For decades I have fought the stupidity of outlining, rewriting, and group writing through such things as workshops or beta readers. I find all of it head-shaking stupid.

I learned this from my mentor Harlan Ellison, even before I got lucky enough to meet him and even luckier to become a friend and get to know the true man.

Harlan was a normal human, with human failings. I won’t elevate him above that. And often his opinions were just flat wrong.

But when it came to writing, he told it like it was (in his opinion). He didn’t care if anyone knew he wrote the story in a bookstore window. He knew his work stood for itself.

Of course, he wrote those stories like that for many other reasons besides trying to make a point to writers who would never listen. He was a performer at heart, a carny, and a man in need of a reason to write a new story.

Yes, I said that. He was a normal human, with writer failings just like most of us. His audience, no matter his relationship with them, often forced him to write new work because he put himself in these positions of either failing in public or creating new work. And Harlan’s ego could not allow himself to fail in public. So he created the new work, with the adrenaline of the challenge of an audience watching pushing him forward.

I know that feeling well.

My challenges here (like thirty stories in thirty days or four novels in a month) are my way of writing in public to illustrate what Harlan illustrated for decades to those smart enough to see and learn. And they get me new stories and novels I would never have written otherwise.


I understand why Harlan wrote in public. And I use some of the main reasons in my own writing.

But one thing to keep clearly in mind. Harlan called bullshit on the rewriting myth. And he not only called bullshit, he showed clearly, in public, another way.

And some of us actually listened and have careers because of him.

Thanks, Harlan, for the career, the friendship, the leading by example, and being so damned blunt with writers.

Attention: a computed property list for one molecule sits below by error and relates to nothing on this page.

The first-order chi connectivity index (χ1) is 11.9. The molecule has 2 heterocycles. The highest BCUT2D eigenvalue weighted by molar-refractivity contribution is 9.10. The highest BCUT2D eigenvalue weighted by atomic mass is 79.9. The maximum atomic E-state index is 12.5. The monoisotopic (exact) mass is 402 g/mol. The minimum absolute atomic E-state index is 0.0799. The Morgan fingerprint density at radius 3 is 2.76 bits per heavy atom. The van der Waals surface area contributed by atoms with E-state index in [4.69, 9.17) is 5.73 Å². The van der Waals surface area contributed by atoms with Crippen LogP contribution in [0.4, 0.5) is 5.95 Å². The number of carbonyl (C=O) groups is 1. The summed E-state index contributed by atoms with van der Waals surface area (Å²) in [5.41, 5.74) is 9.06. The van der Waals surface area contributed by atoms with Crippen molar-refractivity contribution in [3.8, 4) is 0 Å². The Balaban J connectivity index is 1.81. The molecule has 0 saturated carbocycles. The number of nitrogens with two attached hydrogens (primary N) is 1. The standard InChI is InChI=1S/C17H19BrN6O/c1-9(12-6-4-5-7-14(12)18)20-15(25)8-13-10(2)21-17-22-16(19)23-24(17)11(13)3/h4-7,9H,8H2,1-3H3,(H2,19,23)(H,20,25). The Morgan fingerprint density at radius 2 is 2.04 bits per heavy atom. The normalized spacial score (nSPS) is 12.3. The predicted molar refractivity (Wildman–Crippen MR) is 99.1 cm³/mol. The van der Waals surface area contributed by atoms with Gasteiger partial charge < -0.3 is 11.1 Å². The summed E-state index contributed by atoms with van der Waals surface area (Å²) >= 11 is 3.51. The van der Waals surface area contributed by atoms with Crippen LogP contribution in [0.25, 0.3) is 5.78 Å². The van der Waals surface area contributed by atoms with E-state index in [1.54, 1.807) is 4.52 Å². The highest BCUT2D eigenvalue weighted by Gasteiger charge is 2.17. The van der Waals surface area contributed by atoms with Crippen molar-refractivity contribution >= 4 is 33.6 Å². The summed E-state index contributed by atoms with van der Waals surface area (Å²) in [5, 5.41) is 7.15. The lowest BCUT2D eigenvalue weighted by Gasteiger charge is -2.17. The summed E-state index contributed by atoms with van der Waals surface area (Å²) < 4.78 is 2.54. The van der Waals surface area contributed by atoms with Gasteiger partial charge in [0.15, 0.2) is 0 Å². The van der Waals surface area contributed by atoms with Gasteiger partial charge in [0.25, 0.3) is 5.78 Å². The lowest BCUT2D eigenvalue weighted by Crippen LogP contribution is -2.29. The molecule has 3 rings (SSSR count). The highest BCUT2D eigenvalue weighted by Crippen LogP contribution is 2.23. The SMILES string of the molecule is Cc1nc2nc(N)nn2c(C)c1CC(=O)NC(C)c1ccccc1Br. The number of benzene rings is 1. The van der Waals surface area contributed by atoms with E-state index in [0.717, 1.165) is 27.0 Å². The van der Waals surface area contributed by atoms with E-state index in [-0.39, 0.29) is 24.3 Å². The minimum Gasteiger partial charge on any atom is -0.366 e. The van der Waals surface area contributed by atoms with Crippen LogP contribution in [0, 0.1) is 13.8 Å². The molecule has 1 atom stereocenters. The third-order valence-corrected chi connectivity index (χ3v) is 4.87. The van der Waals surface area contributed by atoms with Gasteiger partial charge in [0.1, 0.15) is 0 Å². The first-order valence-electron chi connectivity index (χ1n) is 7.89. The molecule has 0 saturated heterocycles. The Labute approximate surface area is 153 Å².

And if Harlan could have read this, I am betting he would have shook his head and said to me with a smile (as he did a number of times), “Smith, your a putz.”

And I would agree, because we would both know that no one will listen.







  • USAF

    Harlan, first met when i was a contributing editor at The Bloomsbury Review. Editor in Chief, Tom Auer, who walked on before Harlan, ADORED Harlan’s work, told everyone to read and listen to Harlan, read read read listen listen listen

    Harlan a decidedly quaderhedronic peg not even looking for a fit anywhere. My condolences to his family and to you Dean, also.

  • Harvey

    You, and Harlan through you, have changed the habits and lives of hundreds or thousands of writers, Dean.
    And that’s not counting the ones who ascribe to the tenets you teach and later give up. I’d bet there are hundreds or thousands who stick to it.

    I’m fortunate to count myself among them.

    After I had time to absorb what you teach and make it my own, I’ve taught a few dozen other writers about Heinlein’s Rules and about Writing Into the Dark and about Daring to Be Bad, etc.

    It didn’t stick with most of them, and that’s fine. It’s their life.

    But it stuck with some, and today those writers are successful in writing and on their way to success in publishing.

    Thank you (and Harlan, and Algis Budrys, and Robert Heinlein et al) for all of that.

    • dwsmith

      Thanks, Harvey. I’ve thinking about doing a post on the one major thing I learned from the each of the greats in Science Fiction Writing that I was lucky enough to know and be around over the decades. Might be a fun and eye-opening post.